THE DUKES OF HAZZARD
*** (out of 5)
August 5, 2005
Johnny Knoxville as LUKE DUKE
Seann William Scott as BO DUKE
Jessica Simpson as DAISY DUKE
Burt Reynolds as BOSS HOGG
Joe Don Baker as GOVERNOR JIM APPLEWHITE
Lynda Carter as PAULINE
Willie Nelson as UNCLE JESSE
Studio: Warner Bros.
Directed by: Jay Chandrasekhar
BY KEVIN CARR
Listen to Kevin’s radio review…
“The Dukes of Hazzard” is the next installment of a long line of television shows ripped from our memories and thrown up onto the big screen. Overall, television adaptations haven’t been as successful as remakes and books-to-movies. For every “Flintstones,” there’s a “Fat Albert” or “Bewitched.” In fact, there have been several television shows-turned-movies this year, and all have seemed to flop.
Overall, “The Dukes of Hazzard” has a lot going for it. A beloved show. A hot cast. An opening weekend with no other major release opposing it. The stars seem to be aligned. But then again, it is August, which is known as the sewer of summer releases.
Some day, I’d like to see a television-to-film adaptation that attempts to recapture the magic of the original. Some of the television film spoofs have worked, like “The Brady Bunch” and “Starsky and Hutch.” However, recently when a writer or director has tried to put a new spin on an old show, it’s never quite lived up to the original.
Still, “The Dukes of Hazzard” isn’t going to surprise anyone. Just watch the trailers, and you’ll have the exact idea of what this film is going to be like. It’s the “Jackass” of the south. What else would you expect from Johnny Knoxville. It was this casting choice of Knoxville as Luke Duke and Seann William Scott as Bo Duke that initially left a bad taste in my mouth. Both actors have such a defined screen persona, I didn’t think I’d see anything but Stiffler and the guy from “Jackass.”
And ultimately, that’s all I saw. If you can stomach Stiffler as Bo and Knoxville as Luke, you could be okay with this movie. From the moment of casting Scott and Knoxville, the spirit of the original perished. When I was finally able to choke down their roles and accept the fact that this was more of a brain damaged interpretation of “The Dukes of Hazzard” than a classic remake, I was okay with the film.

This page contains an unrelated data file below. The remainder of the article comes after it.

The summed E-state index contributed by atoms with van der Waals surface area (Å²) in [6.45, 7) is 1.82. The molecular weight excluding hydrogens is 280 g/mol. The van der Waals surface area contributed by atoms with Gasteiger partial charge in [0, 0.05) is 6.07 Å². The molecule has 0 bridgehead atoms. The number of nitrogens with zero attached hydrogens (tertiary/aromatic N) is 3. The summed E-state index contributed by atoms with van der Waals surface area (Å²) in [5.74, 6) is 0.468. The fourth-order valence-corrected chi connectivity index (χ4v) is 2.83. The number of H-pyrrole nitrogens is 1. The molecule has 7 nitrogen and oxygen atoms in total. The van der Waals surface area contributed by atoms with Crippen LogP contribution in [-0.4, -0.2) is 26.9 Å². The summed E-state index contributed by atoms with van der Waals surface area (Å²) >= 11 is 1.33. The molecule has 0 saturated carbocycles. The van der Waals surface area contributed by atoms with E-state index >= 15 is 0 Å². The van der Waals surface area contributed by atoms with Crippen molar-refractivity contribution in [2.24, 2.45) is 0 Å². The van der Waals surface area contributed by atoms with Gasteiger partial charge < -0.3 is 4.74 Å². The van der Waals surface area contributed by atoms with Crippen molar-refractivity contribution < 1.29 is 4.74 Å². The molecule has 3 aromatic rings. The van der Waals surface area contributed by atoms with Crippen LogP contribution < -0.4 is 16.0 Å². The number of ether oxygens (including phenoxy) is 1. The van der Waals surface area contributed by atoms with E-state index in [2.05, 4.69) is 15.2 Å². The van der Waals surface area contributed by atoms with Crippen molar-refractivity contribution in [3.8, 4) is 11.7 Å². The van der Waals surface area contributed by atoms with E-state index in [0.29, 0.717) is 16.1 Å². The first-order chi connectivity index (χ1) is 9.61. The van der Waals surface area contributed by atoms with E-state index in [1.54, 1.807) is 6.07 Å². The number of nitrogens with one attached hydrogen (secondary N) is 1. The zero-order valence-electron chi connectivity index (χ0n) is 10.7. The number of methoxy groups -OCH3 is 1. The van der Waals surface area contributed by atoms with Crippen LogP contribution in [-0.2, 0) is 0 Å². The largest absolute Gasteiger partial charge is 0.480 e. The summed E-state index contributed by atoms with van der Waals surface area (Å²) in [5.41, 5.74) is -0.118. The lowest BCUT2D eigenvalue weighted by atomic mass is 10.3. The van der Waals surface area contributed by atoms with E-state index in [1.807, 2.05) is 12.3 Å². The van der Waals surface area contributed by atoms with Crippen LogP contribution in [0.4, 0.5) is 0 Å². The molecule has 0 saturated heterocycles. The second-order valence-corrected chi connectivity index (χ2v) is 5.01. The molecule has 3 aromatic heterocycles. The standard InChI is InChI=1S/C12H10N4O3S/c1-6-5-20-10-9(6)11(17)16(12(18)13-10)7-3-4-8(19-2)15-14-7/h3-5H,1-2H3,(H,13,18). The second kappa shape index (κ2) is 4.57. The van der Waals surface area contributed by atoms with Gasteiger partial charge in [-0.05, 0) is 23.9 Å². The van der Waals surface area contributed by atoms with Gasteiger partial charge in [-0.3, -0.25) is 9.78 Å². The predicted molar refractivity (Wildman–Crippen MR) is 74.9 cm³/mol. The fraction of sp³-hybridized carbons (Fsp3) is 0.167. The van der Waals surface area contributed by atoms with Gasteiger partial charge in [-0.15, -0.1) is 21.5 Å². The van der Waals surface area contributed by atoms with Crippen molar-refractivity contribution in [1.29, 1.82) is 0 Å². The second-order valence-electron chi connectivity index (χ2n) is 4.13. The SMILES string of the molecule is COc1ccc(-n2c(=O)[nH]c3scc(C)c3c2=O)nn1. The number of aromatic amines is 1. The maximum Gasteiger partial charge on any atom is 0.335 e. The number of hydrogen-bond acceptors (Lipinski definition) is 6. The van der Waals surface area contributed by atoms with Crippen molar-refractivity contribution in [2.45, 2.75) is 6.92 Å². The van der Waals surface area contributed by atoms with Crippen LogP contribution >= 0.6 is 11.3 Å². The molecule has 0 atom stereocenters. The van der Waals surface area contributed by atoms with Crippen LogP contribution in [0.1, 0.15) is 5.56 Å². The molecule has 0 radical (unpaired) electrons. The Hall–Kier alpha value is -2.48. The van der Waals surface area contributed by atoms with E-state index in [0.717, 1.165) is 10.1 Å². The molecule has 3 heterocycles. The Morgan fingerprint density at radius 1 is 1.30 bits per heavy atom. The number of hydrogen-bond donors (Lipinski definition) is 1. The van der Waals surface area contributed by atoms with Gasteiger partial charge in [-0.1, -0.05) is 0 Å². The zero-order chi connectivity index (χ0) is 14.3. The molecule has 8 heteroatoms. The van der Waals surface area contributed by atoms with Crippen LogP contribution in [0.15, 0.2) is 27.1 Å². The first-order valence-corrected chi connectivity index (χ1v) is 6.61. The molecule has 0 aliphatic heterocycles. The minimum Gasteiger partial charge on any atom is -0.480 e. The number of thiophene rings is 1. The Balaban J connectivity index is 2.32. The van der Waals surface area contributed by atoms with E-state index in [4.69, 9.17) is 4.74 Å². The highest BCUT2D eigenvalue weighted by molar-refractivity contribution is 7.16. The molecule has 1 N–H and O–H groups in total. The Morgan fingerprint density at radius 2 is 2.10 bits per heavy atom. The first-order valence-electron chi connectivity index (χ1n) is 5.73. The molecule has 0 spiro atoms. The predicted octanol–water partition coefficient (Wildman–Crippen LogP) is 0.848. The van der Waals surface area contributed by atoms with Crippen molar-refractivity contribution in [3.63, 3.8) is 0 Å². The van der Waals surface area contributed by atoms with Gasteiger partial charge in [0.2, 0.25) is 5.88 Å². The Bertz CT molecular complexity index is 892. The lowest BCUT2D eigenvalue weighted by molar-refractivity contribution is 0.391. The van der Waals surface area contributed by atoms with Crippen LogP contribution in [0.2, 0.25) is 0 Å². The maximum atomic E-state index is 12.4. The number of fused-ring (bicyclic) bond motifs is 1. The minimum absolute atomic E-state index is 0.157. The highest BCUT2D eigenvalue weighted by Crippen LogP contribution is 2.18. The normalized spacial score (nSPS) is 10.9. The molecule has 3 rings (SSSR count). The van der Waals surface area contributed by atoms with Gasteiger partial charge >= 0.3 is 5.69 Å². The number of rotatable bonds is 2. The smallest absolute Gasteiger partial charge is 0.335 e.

This also helped me deal with the fact that Roscoe is completely changed in this movie. In the show, Roscoe was a loveable, but loyal sheriff. He had a big heart, but was Boss Hogg’s eternal lackey. In the movie, Roscoe’s much darker, taking on the role of the villain without a shred of humor.
Aside from the Roscoe misinterpretation, the rest of the characters work. Willie Nelson is terrifyingly comfortable as Uncle Jesse, and David Koechner does a fine job as the redneck mechanic Cooter. Still, the casting choice that is making most of the headlines is Jessica Simpson as Daisy Duke. To be honest, she was the one I was most looking forward to in this movie. (I liked to say that there were two big boobs I wanted to see in this movie, and they weren’t Johnny Knoxville and Seann William Scott.)
The filmmakers used Jessica Simpson completely to the full extent of her abilities. Let’s face it, she’s no great actor. Just a pretty face and a hot bod. And she worked. Man, did she work! I don’t know if seeing her parading around in a bikini on a 20-foot screen is worth the price of admission, but it was still fun to look at. I just hope that she doesn’t misinterpret any success from this film as a signal that she should become a serious actor.
“The Dukes of Hazzard” was directed by Broken Lizard’s Jay Chandrasekhar, and while I’ve generally liked the Broken Lizard films, this may have been a bit of a mistake. Chandrasekhar seems conflicted in this role, at times making the movie a southern “Super Troopers” and at other times trying pay rightful homage to the original show.
The rest of the Broken Lizard comedy troupe makes strategic cameos in the film. They’re funny for what they are, but it was too obvious to me that they were shoehorning the Broken Lizard folks into the roles.